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The Efficacy of Parochial Politics: Caste, Commitment, and Competence in Indian Local Government

Author

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  • Munshi, Kaivan

    (Brown U)

  • Rosenzweig, Mark

    (Yale U)

Abstract

Parochial politics is typically associated with poor leadership and low levels of public good provision. This paper explores the possibility that community involvement in politics need not necessarily worsen governance and, indeed, can be efficiency-enhancing when the context is appropriate. Complementing the new literature on the role of community networks in solving market problems, we test the hypothesis that strong traditional social institutions can discipline the leaders they put forward, successfully substituting for secular political institutions when they are ineffective. Using new data on Indian local governments at the ward level over multiple terms, and exploiting the randomized election reservation system, we find that the presence of a numerically dominant sub-caste (caste equilibrium) is associated with the selection of leaders with superior observed characteristics and with greater public good provision. This improvement in leadership competence occurs without apparently diminishing leaders' responsiveness to their constituency.

Suggested Citation

  • Munshi, Kaivan & Rosenzweig, Mark, 2008. "The Efficacy of Parochial Politics: Caste, Commitment, and Competence in Indian Local Government," Working Papers 53, Yale University, Department of Economics.
  • Handle: RePEc:ecl:yaleco:53
    as

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    References listed on IDEAS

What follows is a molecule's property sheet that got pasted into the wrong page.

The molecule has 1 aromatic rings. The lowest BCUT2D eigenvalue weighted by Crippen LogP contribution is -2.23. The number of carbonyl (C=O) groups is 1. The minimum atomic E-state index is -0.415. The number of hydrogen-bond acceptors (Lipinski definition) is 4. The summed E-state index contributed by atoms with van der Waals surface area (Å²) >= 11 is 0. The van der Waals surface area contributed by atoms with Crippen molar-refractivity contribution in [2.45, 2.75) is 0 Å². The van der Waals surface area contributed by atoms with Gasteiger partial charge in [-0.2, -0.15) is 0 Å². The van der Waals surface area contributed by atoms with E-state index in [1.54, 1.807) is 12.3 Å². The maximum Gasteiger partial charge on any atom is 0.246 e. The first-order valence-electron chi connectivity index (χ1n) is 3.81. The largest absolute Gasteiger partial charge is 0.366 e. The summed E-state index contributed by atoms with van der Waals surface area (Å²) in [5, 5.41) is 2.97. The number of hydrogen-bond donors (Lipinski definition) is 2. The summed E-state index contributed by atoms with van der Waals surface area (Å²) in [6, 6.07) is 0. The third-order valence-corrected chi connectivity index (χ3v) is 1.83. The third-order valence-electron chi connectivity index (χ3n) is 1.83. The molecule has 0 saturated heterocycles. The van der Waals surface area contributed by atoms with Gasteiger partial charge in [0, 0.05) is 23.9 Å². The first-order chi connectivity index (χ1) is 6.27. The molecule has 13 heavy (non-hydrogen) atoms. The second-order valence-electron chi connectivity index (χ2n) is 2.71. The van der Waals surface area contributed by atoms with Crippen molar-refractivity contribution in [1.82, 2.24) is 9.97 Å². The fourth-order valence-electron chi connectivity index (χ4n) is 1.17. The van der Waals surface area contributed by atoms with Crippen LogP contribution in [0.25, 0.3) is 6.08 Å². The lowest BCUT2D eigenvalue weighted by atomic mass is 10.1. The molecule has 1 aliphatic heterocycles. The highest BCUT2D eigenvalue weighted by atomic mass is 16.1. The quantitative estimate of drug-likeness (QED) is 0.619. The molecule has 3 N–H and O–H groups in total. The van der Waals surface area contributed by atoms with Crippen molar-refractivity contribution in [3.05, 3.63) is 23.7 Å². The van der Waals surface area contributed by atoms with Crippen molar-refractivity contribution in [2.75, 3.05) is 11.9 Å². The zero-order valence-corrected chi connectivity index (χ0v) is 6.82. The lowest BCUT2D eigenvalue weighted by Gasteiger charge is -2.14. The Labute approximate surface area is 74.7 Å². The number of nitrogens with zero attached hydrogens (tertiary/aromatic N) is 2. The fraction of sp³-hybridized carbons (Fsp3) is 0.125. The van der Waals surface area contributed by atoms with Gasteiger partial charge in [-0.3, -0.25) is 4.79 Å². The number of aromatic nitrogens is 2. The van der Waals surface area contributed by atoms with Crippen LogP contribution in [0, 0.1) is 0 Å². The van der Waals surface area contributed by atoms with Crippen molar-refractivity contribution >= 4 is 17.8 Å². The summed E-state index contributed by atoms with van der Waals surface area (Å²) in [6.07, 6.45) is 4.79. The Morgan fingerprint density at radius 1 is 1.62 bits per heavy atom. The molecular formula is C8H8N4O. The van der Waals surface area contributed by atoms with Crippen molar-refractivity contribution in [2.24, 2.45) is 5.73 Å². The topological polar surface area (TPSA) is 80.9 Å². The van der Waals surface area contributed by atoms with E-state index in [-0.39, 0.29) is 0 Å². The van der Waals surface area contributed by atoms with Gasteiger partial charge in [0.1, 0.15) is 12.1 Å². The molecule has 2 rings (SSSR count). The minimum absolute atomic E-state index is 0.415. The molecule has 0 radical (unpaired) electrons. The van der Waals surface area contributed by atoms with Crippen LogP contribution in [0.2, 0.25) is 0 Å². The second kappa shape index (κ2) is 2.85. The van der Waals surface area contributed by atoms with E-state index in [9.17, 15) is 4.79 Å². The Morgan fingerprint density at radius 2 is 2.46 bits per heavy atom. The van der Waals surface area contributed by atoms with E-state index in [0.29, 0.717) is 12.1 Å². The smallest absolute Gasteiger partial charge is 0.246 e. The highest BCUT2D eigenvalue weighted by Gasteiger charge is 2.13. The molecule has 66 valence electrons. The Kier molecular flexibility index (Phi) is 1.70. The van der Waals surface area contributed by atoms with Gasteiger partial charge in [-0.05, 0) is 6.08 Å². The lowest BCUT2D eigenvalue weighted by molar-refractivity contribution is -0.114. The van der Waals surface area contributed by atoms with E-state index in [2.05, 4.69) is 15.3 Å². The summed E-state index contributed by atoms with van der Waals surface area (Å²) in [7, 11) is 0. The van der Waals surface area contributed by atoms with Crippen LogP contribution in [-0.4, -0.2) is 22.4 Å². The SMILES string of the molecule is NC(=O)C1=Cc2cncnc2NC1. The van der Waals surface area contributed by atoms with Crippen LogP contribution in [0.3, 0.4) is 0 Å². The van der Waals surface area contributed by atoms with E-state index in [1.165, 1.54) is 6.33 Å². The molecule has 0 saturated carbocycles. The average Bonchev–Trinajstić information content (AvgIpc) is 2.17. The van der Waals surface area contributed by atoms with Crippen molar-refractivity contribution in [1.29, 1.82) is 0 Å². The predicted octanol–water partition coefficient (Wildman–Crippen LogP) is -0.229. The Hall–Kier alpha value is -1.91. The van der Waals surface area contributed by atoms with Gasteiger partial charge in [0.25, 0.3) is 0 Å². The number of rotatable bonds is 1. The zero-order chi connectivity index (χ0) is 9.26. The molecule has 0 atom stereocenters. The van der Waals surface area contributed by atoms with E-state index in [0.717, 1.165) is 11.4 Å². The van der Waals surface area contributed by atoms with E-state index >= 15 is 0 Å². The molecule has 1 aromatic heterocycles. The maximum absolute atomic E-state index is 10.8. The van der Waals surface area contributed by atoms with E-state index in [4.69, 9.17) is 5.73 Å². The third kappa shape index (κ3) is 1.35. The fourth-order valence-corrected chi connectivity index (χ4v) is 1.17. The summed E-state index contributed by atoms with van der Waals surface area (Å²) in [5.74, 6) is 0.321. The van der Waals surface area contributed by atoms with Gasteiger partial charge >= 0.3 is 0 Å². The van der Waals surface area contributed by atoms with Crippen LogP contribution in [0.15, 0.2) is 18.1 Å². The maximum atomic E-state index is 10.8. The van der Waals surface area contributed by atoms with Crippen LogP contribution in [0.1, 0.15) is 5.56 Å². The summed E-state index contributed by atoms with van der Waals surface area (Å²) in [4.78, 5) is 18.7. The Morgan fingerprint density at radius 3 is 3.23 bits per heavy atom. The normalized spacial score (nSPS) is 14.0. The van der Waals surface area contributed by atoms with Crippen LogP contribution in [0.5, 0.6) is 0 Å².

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    Cited by:

    1. Monojit Chatterji & Sushil Mohan & Sayantan Ghosh Dastidar, 2015. "Determinants of public education expenditure: evidence from Indian states," International Journal of Education Economics and Development, Inderscience Enterprises Ltd, vol. 6(1), pages 1-19.
    2. Lori Beaman & Raghabendra Chattopadhyay & Esther Duflo & Rohini Pande & Petia Topalova, 2009. "Powerful Women: Does Exposure Reduce Bias?," The Quarterly Journal of Economics, Oxford University Press, vol. 124(4), pages 1497-1540.
    3. Baird, Sarah & McIntosh, Craig & Özler, Berk, 2013. "The regressive demands of demand-driven development," Journal of Public Economics, Elsevier, vol. 106(C), pages 27-41.
    4. Ferraz, Claudio & Finan, Frederico S., 2008. "Motivating Politicians: The Impacts of Monetary Incentives on Quality and Performance," IZA Discussion Papers 3411, Institute for the Study of Labor (IZA).
    5. Kaivan Munshi & Mark Rosenzweig, 2013. "Networks, Commitment, and Competence: Caste in Indian Local Politics," NBER Working Papers 19197, National Bureau of Economic Research, Inc.
    6. Palaniswamy, Nethra, 2010. "Sarpanch raj: is the President all powerful?," IFPRI discussion papers 972, International Food Policy Research Institute (IFPRI).
    7. Raghbendra Jha & Hari K. Nagarajan & Kailash C. Pradhan, 2011. "Aligning With One's Own: Private Voting and Public Outcomes in Elections in Rural India," ASARC Working Papers 2011-09, The Australian National University, Australia South Asia Research Centre.
    8. Mitra, Anirban, 2015. "Mandated Political Representation and Redistribution," MPRA Paper 67004, University Library of Munich, Germany.

    More about this item

    JEL classification:

    • H11 - Public Economics - - Structure and Scope of Government - - - Structure and Scope of Government

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